Jeff Kallman's excellent The Easy Ace: A Journal of Classic Radio
is a wonderful place to spend hours on end, rediscovering the Golden Age of Radio
as it's meant to be discovered and celebrated. Article after article
is filled with a wonderful new vignette about Golden Age Radio History.
---The Digital Deli Online.

[I]n his matchless on-this-day approach to chronicling “yesteryear,”
he easily aces out a less organized mind like mine,
which promptly lapsed into a more idiosyncratic mode of relating the past.

Saturday, April 18, 2009

Fore and Aft: The Way It Was, 18 April

A raw British regiment, sent to the front against a fanatical Muslim troop during the Afghan War, is shamed back to battle after a crushing retreat by a pair of young drummer boys (Gil Stratton, Jr., Jimmy Ogg).

Rudyard Kipling: Eric Walsh. Writer: Les Crutchfield, based on a story by Rudyard Kipling.


1945: TURNABOUT'S FAIR PLAY; OR, AS THE WORM TURNS---Radio 1212---the so-called "black propaganda" operation based at Radio Luxembourg (who turned its facilities over to the U.S. Army after the Grand Duchy had been liberated) and operated by the U.S. Office of War Information's Psychological Warfare Division (supervised by CBS chief William S. Paley), whose mission it was to broadcast as though from Nazi Germany and gain an audience of loyal Nazis before using that influence against them---turns its worm and cranks up a broadcast effort that trapped 350,000 German troops: the 1212 effort's finale includes a farewell broadcast of a sort, giving the impression that the Allies have captured their fictitious station.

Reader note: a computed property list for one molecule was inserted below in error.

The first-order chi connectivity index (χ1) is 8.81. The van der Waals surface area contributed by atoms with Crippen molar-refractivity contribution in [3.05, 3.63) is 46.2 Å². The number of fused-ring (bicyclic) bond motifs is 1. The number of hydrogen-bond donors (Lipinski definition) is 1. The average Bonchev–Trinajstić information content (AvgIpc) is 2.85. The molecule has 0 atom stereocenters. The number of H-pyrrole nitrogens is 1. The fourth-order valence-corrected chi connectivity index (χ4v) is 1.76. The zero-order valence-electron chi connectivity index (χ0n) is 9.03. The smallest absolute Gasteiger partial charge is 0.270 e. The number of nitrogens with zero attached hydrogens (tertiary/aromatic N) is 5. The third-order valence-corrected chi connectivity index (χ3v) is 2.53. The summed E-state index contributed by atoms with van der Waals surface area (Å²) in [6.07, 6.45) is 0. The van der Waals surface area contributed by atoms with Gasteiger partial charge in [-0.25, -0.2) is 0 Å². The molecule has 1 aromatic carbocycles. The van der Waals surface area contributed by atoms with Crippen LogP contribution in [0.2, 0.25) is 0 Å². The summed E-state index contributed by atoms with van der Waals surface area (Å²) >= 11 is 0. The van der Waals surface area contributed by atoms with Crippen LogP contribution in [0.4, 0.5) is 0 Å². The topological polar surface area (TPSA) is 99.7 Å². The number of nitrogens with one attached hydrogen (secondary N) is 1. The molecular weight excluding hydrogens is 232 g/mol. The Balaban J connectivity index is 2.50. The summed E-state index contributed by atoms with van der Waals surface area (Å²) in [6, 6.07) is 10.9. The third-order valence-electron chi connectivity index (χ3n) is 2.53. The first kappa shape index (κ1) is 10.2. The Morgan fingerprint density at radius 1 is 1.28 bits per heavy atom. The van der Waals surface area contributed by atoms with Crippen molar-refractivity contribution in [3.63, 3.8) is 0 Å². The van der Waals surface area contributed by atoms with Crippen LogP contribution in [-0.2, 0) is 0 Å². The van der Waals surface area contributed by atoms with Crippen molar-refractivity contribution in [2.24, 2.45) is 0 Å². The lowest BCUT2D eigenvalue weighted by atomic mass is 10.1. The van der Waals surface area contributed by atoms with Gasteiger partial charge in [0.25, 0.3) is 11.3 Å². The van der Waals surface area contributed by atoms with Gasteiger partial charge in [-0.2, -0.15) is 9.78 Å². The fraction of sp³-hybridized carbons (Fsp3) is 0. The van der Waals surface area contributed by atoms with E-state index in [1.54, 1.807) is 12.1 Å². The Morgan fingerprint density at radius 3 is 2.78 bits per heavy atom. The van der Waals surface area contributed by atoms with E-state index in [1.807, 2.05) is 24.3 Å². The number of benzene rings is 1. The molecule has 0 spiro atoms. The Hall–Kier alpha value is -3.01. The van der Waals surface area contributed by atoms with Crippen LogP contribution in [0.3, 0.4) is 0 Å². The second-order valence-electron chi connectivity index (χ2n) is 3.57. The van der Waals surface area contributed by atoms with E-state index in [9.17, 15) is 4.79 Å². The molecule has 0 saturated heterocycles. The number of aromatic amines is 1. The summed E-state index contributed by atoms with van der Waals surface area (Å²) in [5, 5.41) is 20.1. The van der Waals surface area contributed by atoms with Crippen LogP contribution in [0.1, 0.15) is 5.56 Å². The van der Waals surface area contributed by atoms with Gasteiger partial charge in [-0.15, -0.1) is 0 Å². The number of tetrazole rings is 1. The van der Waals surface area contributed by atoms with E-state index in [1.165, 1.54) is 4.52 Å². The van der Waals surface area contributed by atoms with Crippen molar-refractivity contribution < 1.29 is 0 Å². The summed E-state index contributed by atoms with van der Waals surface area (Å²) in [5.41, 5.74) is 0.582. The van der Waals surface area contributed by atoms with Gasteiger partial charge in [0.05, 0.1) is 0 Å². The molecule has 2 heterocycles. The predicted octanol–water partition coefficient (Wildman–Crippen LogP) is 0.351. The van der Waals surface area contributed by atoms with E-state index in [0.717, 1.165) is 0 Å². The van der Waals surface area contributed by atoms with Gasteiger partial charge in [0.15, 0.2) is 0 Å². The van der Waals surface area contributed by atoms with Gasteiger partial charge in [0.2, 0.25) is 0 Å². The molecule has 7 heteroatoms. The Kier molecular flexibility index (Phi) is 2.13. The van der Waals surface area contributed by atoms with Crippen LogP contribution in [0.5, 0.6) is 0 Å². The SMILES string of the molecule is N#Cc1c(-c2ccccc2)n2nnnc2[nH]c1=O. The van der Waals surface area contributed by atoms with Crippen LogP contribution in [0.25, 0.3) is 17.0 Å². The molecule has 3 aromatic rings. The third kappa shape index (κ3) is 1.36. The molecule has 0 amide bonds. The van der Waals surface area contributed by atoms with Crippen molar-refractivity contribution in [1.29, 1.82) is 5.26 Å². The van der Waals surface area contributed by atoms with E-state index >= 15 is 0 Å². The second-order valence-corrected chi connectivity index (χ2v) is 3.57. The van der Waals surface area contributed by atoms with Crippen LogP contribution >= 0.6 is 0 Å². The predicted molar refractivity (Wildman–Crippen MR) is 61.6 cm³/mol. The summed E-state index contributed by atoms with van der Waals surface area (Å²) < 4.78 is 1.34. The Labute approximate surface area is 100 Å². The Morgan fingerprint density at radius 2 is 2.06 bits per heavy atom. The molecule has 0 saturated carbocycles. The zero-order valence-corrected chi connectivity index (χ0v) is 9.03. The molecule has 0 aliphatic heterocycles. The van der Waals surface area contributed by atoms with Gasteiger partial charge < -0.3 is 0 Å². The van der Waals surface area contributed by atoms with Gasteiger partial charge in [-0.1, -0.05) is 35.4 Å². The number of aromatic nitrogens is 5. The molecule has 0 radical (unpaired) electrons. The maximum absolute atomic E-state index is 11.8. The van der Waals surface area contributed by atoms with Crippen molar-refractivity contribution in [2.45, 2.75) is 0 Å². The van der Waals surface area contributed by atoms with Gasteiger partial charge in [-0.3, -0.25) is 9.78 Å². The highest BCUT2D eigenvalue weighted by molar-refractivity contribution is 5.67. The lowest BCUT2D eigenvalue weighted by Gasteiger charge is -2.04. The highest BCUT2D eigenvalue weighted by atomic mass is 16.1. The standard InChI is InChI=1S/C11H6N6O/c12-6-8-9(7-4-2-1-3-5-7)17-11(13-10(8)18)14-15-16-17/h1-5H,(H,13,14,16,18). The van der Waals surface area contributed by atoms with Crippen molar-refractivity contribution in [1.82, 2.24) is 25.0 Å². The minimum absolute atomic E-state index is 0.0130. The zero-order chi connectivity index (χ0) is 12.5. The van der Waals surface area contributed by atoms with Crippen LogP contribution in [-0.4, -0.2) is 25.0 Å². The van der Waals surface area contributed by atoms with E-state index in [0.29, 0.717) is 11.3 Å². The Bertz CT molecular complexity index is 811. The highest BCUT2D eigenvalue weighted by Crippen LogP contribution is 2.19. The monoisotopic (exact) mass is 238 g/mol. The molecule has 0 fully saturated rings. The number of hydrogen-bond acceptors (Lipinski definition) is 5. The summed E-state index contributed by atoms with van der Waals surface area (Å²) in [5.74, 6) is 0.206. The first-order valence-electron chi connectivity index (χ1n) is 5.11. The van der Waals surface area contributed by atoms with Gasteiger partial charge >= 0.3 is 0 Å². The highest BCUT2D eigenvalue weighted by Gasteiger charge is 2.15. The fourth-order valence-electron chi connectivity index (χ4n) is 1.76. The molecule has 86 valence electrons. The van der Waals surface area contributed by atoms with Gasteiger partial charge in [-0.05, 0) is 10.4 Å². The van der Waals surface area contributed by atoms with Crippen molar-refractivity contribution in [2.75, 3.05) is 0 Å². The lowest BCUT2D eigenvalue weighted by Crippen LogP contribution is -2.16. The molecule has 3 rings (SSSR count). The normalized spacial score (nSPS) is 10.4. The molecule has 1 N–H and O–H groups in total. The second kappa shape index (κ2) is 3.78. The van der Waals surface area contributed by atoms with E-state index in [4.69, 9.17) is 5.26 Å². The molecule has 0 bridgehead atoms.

THE JELL-O PROGRAM STARRING JACK BENNY: LADY MILLICENT'S HUSBAND (NBC, 1937)---Jack (Benny) being announced and interviewed as a great romantic film star to open the show is only begging for problems of the usual kind. Cast: Mary Livingstone, Phil Harris, Don Wilson (announcer). Music: Phil Harris Orchestra. Writers: Al Boasberg, George Balzar, Milt Josefsberg.

THE GREEN HORNET: THE CORPSE THAT WASN'T THERE (NBC BLUE, 1943)---The problem is that he is there, when Britt (Al Hodge) and Kato (Rollon Parker) deliver a found letter to what proves the home of a war plant official . . . but he isn't there after Britt returns from phoning police to revive a knocked-out Kato. Miss Case: Lee Allman. Lowry: Jack Petruzzi. Writer: Fran Striker.


1880---Donald Crisp (actor: Jonathan Trimble, Esquire), Aberfeldy, Scotland.
1882---Leopold Stokowski (conductor: NBC Symphony of the Air), London.
1887---Bill Hay (announcer: Amos 'n' Andy), Dumfires, Scotland.
1889---Gene Carroll (comedian: Fibber McGee and Molly, Quaker Early Birds, Gene and Glenn), Chicago.
1902---Harry Owens (bandleader: Hawaii Calls), O'Neill, Nebraska.
1904---Pigmeat Markham (as Dewey Markham; comedian/singer: Jubilee), Durham, North Carolina.
1907---Miklos Rozsa (composer: Lux Radio Theater), Budapest.
1912---Wendy Barrie (as Marguerite Wendy Jenkins; actress/hostess: Detect and Collect, The Jack Haley Show, Star for a Night), Hong Kong.
1913---Al Hodge (actor: The Green Hornet, Columbia Workshop), Ravenna, Ohio.
1918---Page Gilman (actor: One Man's Family), San Francisco; Tony Mottola (jazz guitarist: The Gordon McRae Gulf Spray Show), Kearney, New Jersey.
1922---Barbara Hale (actress: Lux Radio Theater, Screen Guild Theater, This Is Hollywood), DeKalb, Illinois.
1925---Bob Hastings (actor: Archie Andrews, Sea Hound), Brooklyn.


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